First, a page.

The Last Supper by Da Vinci
As I mentioned in my earlier post, Holy Week is a spiritual time for me filled with much emotion. The apostles who followed Jesus gave up their livelihood and families to follow a person whom they hoped was their longed-for messiah; the savior of the Jewish people. After spending much time with Jesus, the apostles experience the awesome high of walking into Jerusalem with the crowds praising the man they are following. Imagine how they felt, knowing that they are with an important person, and they are one of only 12 selected personally by Him! Think of how this would make you feel. But then come the events at the end of the week that will change their lives forever.
The night of Passover, as Jesus dines for the last time with his apostles, we learn that one of the selected twelve, Judas, will betray and hand over Jesus to the authorities, and Peter will deny, not once but three times, that he knows Jesus. The rest of the apostles, the closest friends of Jesus, flee and hide. Think about this … one of Jesus’ closest companions turns Him over to be arrested; His selected leader, Peter, will deny ever knowing Him; the rest of the friends run away; at a time when Jesus needed His friends’ support the most!
Historically, around the year 33AD, the Roman Empire ruled the known Western world including Jerusalem and the Jewish people. Over time, as the apostles slowly come to an understanding of Jesus as the Son of God, they long for the day that He will save them from the Romans. This was part of the reason for Judas’ betrayal, to force Jesus’ hand into fighting the Romans to whom he turned over Jesus. Neither Peter nor Judas understood that Jesus was a Savior of souls, not a conqueror of the Romans. The freedom Jesus brings is an inner freedom, not a physical freedom. Therefore, when Jesus is arrested and neither He nor the angels come to save Him, the apostles become scared and confused.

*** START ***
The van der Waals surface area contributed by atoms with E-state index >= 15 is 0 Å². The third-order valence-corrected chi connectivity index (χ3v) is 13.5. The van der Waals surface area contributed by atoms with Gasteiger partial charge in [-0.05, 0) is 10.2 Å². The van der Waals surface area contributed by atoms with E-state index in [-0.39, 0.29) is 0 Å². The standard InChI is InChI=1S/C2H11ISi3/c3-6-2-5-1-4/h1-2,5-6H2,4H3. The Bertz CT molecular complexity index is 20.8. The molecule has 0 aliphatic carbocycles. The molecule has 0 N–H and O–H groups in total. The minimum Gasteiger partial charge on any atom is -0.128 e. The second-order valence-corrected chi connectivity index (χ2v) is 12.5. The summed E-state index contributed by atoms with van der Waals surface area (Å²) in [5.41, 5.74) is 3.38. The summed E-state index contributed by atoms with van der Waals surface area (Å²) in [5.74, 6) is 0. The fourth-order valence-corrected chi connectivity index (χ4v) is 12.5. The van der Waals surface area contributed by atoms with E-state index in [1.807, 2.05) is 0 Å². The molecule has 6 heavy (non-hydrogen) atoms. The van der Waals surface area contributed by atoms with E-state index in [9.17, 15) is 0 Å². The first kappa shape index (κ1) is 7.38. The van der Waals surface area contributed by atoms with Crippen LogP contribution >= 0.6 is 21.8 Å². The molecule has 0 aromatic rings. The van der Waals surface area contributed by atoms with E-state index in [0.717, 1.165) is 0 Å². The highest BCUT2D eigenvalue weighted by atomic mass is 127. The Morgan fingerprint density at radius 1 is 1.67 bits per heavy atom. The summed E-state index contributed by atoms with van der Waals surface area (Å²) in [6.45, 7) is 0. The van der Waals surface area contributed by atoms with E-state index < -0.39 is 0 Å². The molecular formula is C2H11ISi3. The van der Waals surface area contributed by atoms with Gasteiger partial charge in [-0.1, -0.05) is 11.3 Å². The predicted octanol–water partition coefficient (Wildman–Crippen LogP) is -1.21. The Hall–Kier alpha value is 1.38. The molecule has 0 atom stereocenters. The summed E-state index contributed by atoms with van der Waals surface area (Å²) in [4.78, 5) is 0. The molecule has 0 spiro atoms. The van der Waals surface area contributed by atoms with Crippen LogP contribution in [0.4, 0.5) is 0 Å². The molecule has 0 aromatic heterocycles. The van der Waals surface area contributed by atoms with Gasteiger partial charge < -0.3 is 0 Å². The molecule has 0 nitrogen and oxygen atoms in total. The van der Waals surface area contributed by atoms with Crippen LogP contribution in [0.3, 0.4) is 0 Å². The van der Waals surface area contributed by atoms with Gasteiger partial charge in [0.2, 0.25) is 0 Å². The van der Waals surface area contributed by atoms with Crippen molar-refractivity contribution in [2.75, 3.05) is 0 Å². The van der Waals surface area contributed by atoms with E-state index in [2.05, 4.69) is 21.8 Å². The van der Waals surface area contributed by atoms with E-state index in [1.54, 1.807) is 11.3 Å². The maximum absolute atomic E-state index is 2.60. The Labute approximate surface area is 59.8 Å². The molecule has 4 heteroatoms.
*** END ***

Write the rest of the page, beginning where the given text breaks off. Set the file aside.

Put in the historical context it is a bit easier to understand why Peter, although not fleeing the scene like the rest, denies knowing Jesus. It is not necessarily to betray his friend, but out of a sense of fear and confusion. Peter doesn’t want to be arrested, too. Peter is scared and confused.
Jumping ahead in the story, after the resurrection of Jesus, He finds Peter to reconcile with him. He allows Peter the opportunity of forgiveness, but not just a simple “I’m sorry”, but a deeper reconciliation based on love and compassion. Jesus approaches Peter not to reproach him for his denial, but to simply ask Peter if he loves Him. Peter responds with “yes, you know that I love you.” Can you imagine the emotions Peter is experiencing?
Personally, a song from the early 1990’s by the rock band Savatage seems to sum up the emotional exchange of Jesus and Peter during their reconciliation. The song, “Believe”, was not written for this purpose, but it speaks to me in a way of framing the depth of the emotions felt by Peter and Jesus as Peter is asked if he loves Jesus. This is the verse from the song which I attribute to Peter’s words to Jesus. As you read the verse, place yourself in the scene of Peter, confused and afraid, ashamed and embarrassed, standing before the risen Jesus:
The refrain of the song, which I attribute to Jesus responding to Peter, is both powerful and comforting:
On this Holy Thursday, let’s reflect on:
- Trust. How can I trust even when I don’t fully know the person or the situation? What can I do to get a better understanding when events happen of which I am unfamiliar?
- Forgiveness. Holding onto resentments and anger led both Peter and Judas to depression and despair. How can I learn to forgive others, and truly move on. How can I learn to forgive myself?
- Love. How can I truly love another even when they disappoint me? How can I try to more fully understand their context and what is happening in their life. Can I embrace them as Jesus embraced Peter?
Life is not easy; but by placing ourselves into the drama of the apostles and Jesus during this critical week in their lives can give us guidance and teach us lessons.
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